Women and Gender Rights Activists Demand Climate Justice at COP 25

Women and gender rights defenders from over 30 countries are at COP 25 in Madrid, Spain to demand governments deliver on the 5-year Lima Work Programme on Gender by implementing a robust Gender Action Plan (GAP), committing to clear ambition on finance and addressing loss and damage and climate-induced migrations, among other pressing issues.

Since women are on the frontlines of climate change, they are also leading the development of just and sustainable solutions. Women farmers are implementing agro-ecological practises that balance social, economic and ecological needs in vulnerable regions. However, they continue to be excluded from formal processes. “Half of the farmers in sub-Saharan Africa are women, but we are ignored by policies, forgotten by extension services and left out of decision making processes. I know from experience that agroecology – instead of chemicals sold by agribusiness – is better for soils and produces better crops. UN climate negotiations should support agroecology and women farmers to build resilience and improve food security,” said Ellen Matupi from the Coalition of Women Farmers (COWFA), Malawi, whose organisation has trained 300,000 farmers to adopt agroecology.

The attacks on women and Indigenous Peoples in Brazil have increased with the new government. The government’s lack of commitment and action to address environmental violations and crimes shows their poor position on human rights and climate emergency. Climate Change and Human Rights. “What we see in Brazil is a setback of our rights. That is why we are here at COP25 to advocate for our voices to be heard, not only through the Local Communities and Indigenous Peoples Platform (LCIPP) but also with the guarantee of human rights in Article 6,” said Taily Terena, of National Council of Indigenous Women-CONAMI/ The Continental Network of Indigenous Women-ECMIA – Terena Nation, Brazil.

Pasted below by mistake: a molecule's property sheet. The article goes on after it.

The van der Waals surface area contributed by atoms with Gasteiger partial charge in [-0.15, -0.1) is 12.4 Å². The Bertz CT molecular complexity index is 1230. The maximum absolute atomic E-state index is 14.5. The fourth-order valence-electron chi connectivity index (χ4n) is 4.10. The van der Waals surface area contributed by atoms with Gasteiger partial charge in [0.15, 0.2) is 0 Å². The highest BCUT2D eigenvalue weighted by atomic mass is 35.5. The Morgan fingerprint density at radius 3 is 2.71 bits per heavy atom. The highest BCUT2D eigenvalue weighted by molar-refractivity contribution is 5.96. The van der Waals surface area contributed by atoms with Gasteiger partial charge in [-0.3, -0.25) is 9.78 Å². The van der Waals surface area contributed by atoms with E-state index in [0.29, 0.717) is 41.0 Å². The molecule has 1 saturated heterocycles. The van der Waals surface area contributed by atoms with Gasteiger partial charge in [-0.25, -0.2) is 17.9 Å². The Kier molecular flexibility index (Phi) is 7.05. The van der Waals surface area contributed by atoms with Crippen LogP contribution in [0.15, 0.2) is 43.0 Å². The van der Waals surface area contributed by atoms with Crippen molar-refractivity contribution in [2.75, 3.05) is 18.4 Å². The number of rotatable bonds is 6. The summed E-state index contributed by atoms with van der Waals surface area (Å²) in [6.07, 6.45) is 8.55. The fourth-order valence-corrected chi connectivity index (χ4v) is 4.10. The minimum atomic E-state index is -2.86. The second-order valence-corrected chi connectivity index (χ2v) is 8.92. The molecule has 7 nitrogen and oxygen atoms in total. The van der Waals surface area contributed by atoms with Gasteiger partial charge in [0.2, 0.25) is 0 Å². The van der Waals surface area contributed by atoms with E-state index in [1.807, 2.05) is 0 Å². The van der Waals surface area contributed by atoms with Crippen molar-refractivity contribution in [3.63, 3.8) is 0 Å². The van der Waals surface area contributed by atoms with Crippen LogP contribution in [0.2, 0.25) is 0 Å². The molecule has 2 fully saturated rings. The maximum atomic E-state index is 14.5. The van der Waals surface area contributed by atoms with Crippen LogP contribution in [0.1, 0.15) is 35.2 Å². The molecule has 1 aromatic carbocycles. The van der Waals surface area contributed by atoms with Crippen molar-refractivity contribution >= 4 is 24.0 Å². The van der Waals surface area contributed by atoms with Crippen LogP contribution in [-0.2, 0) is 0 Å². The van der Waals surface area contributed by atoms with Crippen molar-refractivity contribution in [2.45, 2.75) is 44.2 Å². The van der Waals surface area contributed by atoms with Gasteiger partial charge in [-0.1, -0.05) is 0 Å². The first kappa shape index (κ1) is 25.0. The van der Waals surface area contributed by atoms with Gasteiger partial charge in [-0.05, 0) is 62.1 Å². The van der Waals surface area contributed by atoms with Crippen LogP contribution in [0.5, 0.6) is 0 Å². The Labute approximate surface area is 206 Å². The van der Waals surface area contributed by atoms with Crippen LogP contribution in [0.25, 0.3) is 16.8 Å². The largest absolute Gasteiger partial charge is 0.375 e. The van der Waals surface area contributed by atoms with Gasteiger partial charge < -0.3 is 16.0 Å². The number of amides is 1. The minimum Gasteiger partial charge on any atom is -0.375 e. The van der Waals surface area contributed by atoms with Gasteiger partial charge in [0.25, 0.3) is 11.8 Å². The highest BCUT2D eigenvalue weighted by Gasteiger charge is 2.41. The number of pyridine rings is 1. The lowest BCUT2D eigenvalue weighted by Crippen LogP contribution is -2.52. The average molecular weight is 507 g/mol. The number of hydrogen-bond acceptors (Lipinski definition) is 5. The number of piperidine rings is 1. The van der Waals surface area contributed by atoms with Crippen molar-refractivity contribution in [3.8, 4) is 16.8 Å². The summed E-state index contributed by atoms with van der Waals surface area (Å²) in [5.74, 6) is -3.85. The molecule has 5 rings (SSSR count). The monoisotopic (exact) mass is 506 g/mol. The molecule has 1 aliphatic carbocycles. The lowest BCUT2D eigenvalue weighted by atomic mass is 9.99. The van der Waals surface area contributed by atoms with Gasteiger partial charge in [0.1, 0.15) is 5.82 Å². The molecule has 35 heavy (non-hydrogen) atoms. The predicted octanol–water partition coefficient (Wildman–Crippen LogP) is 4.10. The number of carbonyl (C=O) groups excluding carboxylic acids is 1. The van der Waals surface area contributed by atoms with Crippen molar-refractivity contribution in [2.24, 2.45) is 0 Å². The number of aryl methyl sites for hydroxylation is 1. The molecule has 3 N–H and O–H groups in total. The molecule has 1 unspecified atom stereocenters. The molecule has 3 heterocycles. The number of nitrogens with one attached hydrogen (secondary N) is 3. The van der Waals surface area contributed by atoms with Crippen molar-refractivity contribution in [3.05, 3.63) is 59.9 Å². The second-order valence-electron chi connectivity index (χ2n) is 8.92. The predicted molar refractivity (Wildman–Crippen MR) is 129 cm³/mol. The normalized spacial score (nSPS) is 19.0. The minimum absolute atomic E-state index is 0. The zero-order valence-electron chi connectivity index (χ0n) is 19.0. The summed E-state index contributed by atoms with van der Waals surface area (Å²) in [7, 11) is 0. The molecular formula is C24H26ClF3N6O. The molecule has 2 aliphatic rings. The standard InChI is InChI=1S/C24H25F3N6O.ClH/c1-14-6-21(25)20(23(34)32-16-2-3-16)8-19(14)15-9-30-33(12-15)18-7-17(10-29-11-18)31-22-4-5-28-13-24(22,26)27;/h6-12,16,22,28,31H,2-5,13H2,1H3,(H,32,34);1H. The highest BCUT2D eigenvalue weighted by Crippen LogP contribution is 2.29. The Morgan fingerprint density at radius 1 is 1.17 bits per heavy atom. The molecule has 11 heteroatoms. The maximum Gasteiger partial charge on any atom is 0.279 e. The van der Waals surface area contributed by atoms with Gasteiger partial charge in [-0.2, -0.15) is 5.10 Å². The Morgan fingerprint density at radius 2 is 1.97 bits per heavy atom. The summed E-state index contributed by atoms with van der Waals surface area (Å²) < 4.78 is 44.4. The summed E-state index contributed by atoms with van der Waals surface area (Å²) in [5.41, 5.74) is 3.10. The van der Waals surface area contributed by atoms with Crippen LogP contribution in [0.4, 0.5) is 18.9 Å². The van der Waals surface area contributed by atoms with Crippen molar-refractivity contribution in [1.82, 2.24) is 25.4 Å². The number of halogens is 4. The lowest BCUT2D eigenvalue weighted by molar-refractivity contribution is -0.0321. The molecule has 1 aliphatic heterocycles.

The world cannot expect the poorest peoples, especially women and the populations of impoverished countries to pay to correct a problem they did not create. “COP25 must accelerate and enhance the work on loss and damage, taking into account the needs of the most affected, including climate migrants and create a separate fund for them,” added Titi Soentoro, Aksi!, Indonesia.

At COP 25, governments must develop effective adaptation and mitigation measures to address sea level rise, ocean warming and acidification, environmental pollution on oceans and coastal ecosystems, and other harmful impacts of climate disruption.  “Unfortunately, women’s contributions towards conservation and ocean-based livelihoods are almost invisible and not valued enough in many countries like mine. They are facing the same risks of ocean degradation with less resources on hand. This must change now! It’s time to share and give more visibility to good sustainable practices. It’s time to highlight and empower community-based solutions and knowledge, it’s time for action!” said Marie Christina Kolo, a young eco-feminist from the Indian Ocean Climate Network Madagascar

Women and gender rights groups demand that governments take immediate action to  stay well below 1.5 degrees if they are serious about urgently addressing climate change. “We need Parties to commit to moving money out of a war and dirty energy economy and into social and environmental solutions. By listening to the demands of the peoples most impacted,  there would be a promotion or energy democracy and rights of the people, rather than corporate profit,” said Bridget Burns, WEDO.

Women and gender groups will continue advocating for their rights at COP 25 in Madrid to continue holding governments accountable for this climate emergency and remind them that feminists want system change.

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